New York Gift Tax Law

by Patricia Woodside

The New York Gift Tax law was repealed in 1999. Since then, New Yorkers have not paid state tax on gifts.

Items Subject to Gift Tax

According to New York State (NYS) tax instructions, the gift tax was imposed on “all transfers of property by gift made after January 5, 1972, by any individual, resident or nonresident, during his lifetime, for which adequate and full consideration in money or money’s worth was not received.” All real and personal property, tangible and intangible, was covered by the NYS gift tax law. Recipients of gifts were required to file the appropriate forms. For gifts made after 1982 through 1999, New Yorkers were responsible for filing Form TP-400, New York State Gift Tax Return, or short form TP-402. Even today, amendments to any returns for these tax years would require filing of these forms if a gift were received in the tax year.

Items Excluded From Gift Tax

New York gift tax law did not apply to funds used for tuition paid of medical care paid directly to an institution or spousal transfers after 1983, nor to transfers to qualified charitable organizations. Annual gifts of up to $10,000 in a single year were excluded. The gift tax applied only to transfers made by individuals, not to transfers initiated by a corporation, partnership, estate or trust.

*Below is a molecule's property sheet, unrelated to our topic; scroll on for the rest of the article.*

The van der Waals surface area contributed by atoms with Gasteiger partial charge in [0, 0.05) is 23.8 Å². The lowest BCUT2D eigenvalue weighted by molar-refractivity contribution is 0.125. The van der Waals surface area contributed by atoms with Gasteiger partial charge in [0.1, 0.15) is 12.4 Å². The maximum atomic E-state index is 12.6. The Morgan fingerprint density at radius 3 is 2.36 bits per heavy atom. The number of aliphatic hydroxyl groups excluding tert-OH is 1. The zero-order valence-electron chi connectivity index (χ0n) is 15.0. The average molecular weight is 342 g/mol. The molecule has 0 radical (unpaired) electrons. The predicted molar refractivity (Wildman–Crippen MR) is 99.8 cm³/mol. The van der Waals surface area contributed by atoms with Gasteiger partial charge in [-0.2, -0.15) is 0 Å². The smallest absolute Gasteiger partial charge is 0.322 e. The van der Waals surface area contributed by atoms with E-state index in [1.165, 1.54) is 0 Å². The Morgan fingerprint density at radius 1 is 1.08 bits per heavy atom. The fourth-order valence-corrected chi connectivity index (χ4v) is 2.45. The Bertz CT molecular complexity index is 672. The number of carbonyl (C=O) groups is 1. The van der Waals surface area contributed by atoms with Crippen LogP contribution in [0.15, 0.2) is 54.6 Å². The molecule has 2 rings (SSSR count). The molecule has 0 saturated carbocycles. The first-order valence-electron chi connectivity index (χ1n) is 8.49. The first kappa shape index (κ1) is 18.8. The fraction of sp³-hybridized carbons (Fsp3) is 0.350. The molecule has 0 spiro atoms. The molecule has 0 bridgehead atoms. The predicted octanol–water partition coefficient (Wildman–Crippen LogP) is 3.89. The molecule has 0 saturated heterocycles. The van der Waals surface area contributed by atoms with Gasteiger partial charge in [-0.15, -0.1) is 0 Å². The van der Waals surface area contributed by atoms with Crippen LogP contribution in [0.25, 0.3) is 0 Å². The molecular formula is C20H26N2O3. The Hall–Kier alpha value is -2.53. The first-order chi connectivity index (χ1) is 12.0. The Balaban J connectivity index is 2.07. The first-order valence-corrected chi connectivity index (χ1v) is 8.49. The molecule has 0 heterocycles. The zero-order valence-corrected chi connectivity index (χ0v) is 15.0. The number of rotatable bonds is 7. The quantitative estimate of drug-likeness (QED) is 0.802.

Differences With Federal Gift Tax Law

The federal gift tax has not been repealed, although the gift tax exclusion was raised to $13,000 in 2009 and the maximum gift tax rate was lowered from 45 percent to 35 percent for 2010 for gift recipients. The federal gift tax law also excludes gifts to political organizations. Also, the first million dollars in gifts reported is excluded from gift tax for gift donors.

About the Author

Patricia Woodside has written articles, business proposals and training manuals since 1985 while working in information systems management and business consulting. In 2006, she began writing short fiction for women's magazines, The Wild Rose Press and Amani Publishing, and book reviews for FreshFiction.com. Woodside received an engineering degree from Cornell University and an MBA from the University of Cincinnati.

Photo Credits

  • Goodshoot/Goodshoot/Getty Images